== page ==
Friday, January 25, 2008

Peak Experience

"Are you breathing just a little and calling it a life?"

The best moment that I will always remember from this past weekend was the tremendous amount of support and well wishes I received from friends, hellyerites, and the Filipino community. It reaffirms why I enjoy track - it's a close community. The race announcer called out my name 3x before the race because of the loud cheers from the peanut gallery. He even wondered outloud why I got the loudest cheers. He should have known that it was Steve Pelaez Day.

I really had a good feeling at the start of the race. Because the previous day, the announcer asked me to listen to their copy of the Philippine national anthem to make sure it sounded ok. They only play the national anthem if you win, so I figured that he might know something I didn't. It turns out he didn't. Steve Pelaez day ended a bit prematurely after a flurry of attacks.

I tried my best but I couldn't go any faster. I felt like my heart was going to explode, and my legs felt like lead. My coach says I didn't race smartly since I was the one closing gaps and attacking. What was I thinking? The problem is it's hard to think when everything is happening so fast. Should I go with that move, swing up now, close that gap, go faster, etc? It's called race smarts, which to me is nothing more than pattern recognition.

A race has a rhythm and those with experience can often see how the race will unfold. Since racing at this level is still new to me, I thought I'd just follow a favorite. I chose to stick to Jerome Neuville of France, '06 World Champ. He was clearly a favorite to advance to the finals in my heat. The problem with this tactic was that he could attack multiple times and keep going. Meanwhile, after a few attacks, I faded.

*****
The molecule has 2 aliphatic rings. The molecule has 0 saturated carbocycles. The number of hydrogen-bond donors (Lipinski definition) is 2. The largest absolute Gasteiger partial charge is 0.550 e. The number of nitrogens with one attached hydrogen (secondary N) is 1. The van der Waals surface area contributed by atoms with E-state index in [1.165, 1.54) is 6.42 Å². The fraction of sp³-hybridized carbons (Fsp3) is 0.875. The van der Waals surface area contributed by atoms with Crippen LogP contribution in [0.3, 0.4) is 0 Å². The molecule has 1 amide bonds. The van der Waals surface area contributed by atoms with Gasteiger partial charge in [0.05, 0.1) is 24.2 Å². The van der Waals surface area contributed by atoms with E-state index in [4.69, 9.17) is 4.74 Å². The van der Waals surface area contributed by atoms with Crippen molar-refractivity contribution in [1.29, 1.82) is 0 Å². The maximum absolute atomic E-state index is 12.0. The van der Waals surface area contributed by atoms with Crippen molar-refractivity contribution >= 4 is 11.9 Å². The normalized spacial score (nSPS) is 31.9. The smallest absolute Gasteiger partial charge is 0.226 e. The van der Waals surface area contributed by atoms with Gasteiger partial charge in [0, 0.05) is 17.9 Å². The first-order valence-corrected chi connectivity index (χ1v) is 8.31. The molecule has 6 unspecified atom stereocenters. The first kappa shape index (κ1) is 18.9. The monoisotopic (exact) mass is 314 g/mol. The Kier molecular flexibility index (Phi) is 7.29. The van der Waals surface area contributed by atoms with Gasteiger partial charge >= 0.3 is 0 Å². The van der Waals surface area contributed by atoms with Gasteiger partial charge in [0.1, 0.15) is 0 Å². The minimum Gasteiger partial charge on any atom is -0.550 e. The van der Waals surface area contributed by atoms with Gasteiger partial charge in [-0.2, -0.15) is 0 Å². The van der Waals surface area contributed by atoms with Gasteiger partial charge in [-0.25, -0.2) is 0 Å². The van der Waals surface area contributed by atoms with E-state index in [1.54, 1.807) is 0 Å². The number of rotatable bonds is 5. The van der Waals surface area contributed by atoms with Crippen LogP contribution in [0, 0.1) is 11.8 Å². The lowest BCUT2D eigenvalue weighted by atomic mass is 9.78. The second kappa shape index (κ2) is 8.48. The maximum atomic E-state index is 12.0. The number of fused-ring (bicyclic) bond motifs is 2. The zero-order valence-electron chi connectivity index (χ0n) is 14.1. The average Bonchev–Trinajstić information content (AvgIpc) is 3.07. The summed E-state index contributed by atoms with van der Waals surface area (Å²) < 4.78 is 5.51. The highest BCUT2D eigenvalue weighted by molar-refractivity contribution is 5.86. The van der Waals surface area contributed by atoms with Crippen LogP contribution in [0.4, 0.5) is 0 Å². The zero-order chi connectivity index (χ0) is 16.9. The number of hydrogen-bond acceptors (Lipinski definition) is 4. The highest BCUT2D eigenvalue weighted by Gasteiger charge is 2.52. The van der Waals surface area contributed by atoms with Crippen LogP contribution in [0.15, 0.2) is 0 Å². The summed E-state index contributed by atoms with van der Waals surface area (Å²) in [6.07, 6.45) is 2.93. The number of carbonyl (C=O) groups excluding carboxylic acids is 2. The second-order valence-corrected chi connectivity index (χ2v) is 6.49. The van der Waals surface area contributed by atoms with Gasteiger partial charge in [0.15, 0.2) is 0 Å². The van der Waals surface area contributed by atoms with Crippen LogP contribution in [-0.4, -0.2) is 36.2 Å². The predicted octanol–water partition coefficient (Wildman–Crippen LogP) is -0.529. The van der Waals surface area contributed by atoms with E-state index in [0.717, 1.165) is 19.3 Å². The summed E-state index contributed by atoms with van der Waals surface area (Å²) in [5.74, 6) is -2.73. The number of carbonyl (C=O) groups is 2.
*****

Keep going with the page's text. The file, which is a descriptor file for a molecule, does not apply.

Know thy self is one of the most important principles in life. A Japanese proverb says that the mirror is the most important possession since it helps you see yourself. Shakespeare says, "To thy own self be true." In cycling, it's just as important to know your strengths and weaknesses. Race your strength(s). I should have known better. But it's easy to forget the basics. After the race, I was talking to cycling coach legend EddieB about training/racing. He said that cycling is pretty simple. We just make it more complicated when we are unsure of things. I agree. And right now getting to the finals is a complicated affair. I'm running out of time. There's only one more race left - Denmark. Will it all finally come together there?

Sent via BlackBerry from T-Mobile


ADOBO said...

Don't be humble! It takes a lot of learning to get into the World Cup level and you have that already. You already know all the tactics unconsciously and you naturally react to the situation. Yeah, may be it wasn't your day but we always know you tried you best. That was just tough luck that you have to close all those gaps. Just focus now on the next one but still keep an open mind.

Pinoy Fixie & ADOBO Velo

d3cycling said...

Thats a good clifhanger! I think you need to double dose on some Star Wars/Yoda philosophy too. "Don't think, Do." Denmark or bust...

WarrenG said...


I guess the morning bus rides got put on hold for just a little while longer.

Have fun Steve, and take in the moment(s)!